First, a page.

A crowd of more than 100 supporters showed up at Blount Boats in Warren, R.I. Wednesday for a ribbon cutting on the first crew transfer vessel to be built for the nascent American offshore wind power industry.
“They’re very specialized vessels. They’re lightweight aluminum for speed, they’re catamarans for stability,” said Blount CEO Marcia Blount, who for five years led her family firm as the only U.S. shipbuilder actively pursuing the wind energy market.
“We hope this is the beginning,” Blount told the crowd, “of a robust supply chain.”
Blount and her project partners – Charles A. Donadio Jr., owner of Rhode Island Fast Ferry, and Jeff Grybowski, CEO of Deepwater Wind – said the boat is another example of Deepwater’s initial 30-megawatt turbine project at Block Island creating jobs for Rhode Island.
“This vessel can go about 30 knots on a full load,” said Donadio, who created a new division in his company, Atlantic Wind Transfers, to serve the Deepwater project. “We have a really good package. We want this vessel to be dependable to run these technicians back and forth.”
Built under license from South Boat IOW, a British boat builder and primary supplier to the European wind industry, the 70’6”x24’x4’ vessel will be propelled with waterjets powered by a pair of Tier III MAN V-12-1200CR engines, turning 1,200 hp at 2,100 rpm.
Two of five steel jacket foundations for the turbines are already in place, and jackups and heavy cranes are needed for the major assembly.
Starting in May 2016 the crew boat with its 15-ton cargo capacity will be delivering components to the Block Island site along with workers, and continue as the operations and maintenance boat.
“We’re going to be sending our captains overseas. They’re going to train with wind farm captains who have been doing this for over a decade,” Donadio said.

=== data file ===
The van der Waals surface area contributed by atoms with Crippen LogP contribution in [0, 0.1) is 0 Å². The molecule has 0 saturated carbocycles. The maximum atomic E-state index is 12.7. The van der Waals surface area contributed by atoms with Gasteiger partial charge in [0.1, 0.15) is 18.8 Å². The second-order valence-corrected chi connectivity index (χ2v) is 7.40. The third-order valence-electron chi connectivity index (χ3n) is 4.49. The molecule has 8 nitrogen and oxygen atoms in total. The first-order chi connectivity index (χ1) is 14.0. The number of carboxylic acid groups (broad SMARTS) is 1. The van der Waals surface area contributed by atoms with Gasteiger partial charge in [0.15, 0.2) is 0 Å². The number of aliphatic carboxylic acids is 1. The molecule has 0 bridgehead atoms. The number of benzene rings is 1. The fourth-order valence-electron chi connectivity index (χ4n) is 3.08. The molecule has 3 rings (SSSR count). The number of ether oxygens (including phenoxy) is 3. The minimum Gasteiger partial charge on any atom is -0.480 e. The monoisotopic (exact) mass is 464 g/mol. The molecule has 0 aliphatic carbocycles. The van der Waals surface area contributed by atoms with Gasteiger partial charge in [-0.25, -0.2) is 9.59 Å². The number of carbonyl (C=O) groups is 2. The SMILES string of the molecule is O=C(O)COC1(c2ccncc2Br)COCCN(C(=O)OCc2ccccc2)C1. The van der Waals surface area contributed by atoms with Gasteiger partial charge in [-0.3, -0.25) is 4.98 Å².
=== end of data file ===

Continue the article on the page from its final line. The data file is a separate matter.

Rhode Island Fast Ferry pioneered fast passenger services from mainland Rhode Island to Block Island and Martha’s Vineyard, but it’s mainly a seasonal resort and tourist trade. The Deepwater project “is a great opportunity” for the Ocean State’s marine trades to have more year-round work, Donadio said.
Deepwater’s Grybowski said he and his wind power planners had not thought of building a vessel in Rhode Island before he was approached by Donadio, who pitched how with a Blount-built boat he could ensure Deepwater of a reliable offshore service for 20 years.
“One thing Jeff Grybowski told us was, ‘Don’t worry, any time we need something or buy something, we’ll try to do it in Rhode Island,’” said Sen. Sheldon Whitehouse, D-Rhode Island, who helped win grants for shore side improvements including the Deepwater construction base on Narragansett Bay.
Whitehouse and other political supporters contend Rhode Island could host other offshore wind developers seeking leases from the federal Bureau of Ocean Energy Management – companies that Marcia Blount says have approached her company about having their own crew boats built.
With good highway and shipping access, that area around Quonset Point and North Kingston on the western shore of Narragansett makes an ideal staging area for offshore wind, supporters say.
From there, “you can put stuff on a barge,” Whitehouse said, “and ship it for cheap.”